This treatise is known under this name to both Erotian and Galen. Erotian lists it among the therapeutic works in his preface,1 and includes about a dozen words from it in his Glossary.2 Galen, besides including words from it in his Glossary,3 uses the treatise’s account as the basis of his discussion of ulcers in Methodus Medendi 4, quoting frequently and extensively from the text.4 In his Commentary to Articulations, he even refers to a now lost commentary he wrote to Ulcers.5
Ulcers presents a thorough and well-ordered account of surface lesions, arranged under the heads pathology (ch. 1–10), general therapy (ch. 11–17), and special therapy (ch. 18–27). The treatise is convincing testimony to its author’s extensive clinical experience of the signs of superficial disorders, their modes of healing, and their complications, and draws on a rich store of pharmacological and surgical treatments.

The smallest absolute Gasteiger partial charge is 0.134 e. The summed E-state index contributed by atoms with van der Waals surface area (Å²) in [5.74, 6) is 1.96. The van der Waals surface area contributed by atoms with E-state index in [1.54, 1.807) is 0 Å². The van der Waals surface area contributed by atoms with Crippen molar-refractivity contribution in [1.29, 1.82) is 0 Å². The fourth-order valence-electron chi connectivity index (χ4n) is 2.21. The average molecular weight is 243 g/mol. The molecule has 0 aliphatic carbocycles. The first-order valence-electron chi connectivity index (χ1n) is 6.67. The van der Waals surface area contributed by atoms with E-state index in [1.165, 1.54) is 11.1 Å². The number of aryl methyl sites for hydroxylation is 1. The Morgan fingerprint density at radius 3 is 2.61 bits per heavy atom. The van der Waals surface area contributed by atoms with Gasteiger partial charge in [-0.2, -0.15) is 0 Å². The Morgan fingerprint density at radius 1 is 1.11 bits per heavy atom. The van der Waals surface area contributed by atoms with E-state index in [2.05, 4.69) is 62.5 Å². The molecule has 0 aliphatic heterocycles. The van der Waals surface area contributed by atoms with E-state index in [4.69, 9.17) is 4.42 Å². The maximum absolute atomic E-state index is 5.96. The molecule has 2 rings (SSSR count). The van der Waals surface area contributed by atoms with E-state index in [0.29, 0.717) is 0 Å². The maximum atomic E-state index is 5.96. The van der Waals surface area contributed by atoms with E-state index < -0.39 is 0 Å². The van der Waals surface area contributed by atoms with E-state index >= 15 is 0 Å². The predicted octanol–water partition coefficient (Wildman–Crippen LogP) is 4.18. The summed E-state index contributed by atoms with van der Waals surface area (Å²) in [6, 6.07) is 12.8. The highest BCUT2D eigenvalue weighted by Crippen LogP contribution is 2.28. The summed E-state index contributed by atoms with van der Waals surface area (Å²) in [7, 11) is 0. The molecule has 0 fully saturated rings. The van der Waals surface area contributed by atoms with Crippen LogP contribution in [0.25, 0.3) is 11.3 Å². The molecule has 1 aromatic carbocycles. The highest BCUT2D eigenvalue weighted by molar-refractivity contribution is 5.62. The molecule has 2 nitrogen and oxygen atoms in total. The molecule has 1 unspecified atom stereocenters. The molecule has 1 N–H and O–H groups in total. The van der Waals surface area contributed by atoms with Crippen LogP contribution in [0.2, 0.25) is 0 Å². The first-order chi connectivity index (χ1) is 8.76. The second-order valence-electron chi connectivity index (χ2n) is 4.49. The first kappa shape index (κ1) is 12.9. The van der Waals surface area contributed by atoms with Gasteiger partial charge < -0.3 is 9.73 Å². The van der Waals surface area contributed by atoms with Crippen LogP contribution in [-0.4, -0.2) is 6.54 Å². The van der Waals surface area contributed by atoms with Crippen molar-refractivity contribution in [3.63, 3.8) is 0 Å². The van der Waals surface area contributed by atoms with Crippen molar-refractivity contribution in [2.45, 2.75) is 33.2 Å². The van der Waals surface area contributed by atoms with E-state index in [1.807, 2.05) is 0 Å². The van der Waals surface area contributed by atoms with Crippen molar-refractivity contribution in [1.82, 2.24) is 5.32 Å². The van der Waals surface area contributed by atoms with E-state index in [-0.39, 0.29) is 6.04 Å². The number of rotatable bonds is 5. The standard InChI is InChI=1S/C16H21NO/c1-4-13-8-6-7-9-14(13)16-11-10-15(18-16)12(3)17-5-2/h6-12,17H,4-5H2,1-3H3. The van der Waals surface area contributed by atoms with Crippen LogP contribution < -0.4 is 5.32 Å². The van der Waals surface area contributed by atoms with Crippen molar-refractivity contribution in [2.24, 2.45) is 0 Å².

- 1Erotian p. 9.
- 2See Nachmanson pp. 358–61.
- 3Galen vol. 19, 108 Καρικόν; 19, 121 μέλανι φαρμάκῳ.
- 4Galen vol. 10, 274–95.
- 5Galen vol. 18A, 693. J. Ilberg (“Über die Schriftstellerei des Klaudios Galenos,” Rheinisches Museum N.F. 44 (1889), p. 230) sets this commentary in the time of Galen’s second visit to Rome, during the reign of Marcus Aurelius; cf. Galen vol. 18B, 538.
Besides appearing in all the collected Hippocratic editions and translations, Ulcers is included in the surgical collections of Vidius, Manialdus and Petrequin. The treatise’s textual transmission receives a careful investigation in D. Raupach, Die handschriftliche Überlieferung der hippokratischen Schrift “De ulceribus,” Diss. Göttingen, 1965. On the basis of the conclusions reached by Dr. Raupach, I have collated the manuscript M from microfilm, as our sole independent witness for the text of Ulcers.
An English translation of Ulcers appeared in Adams vol. 2, 794–809.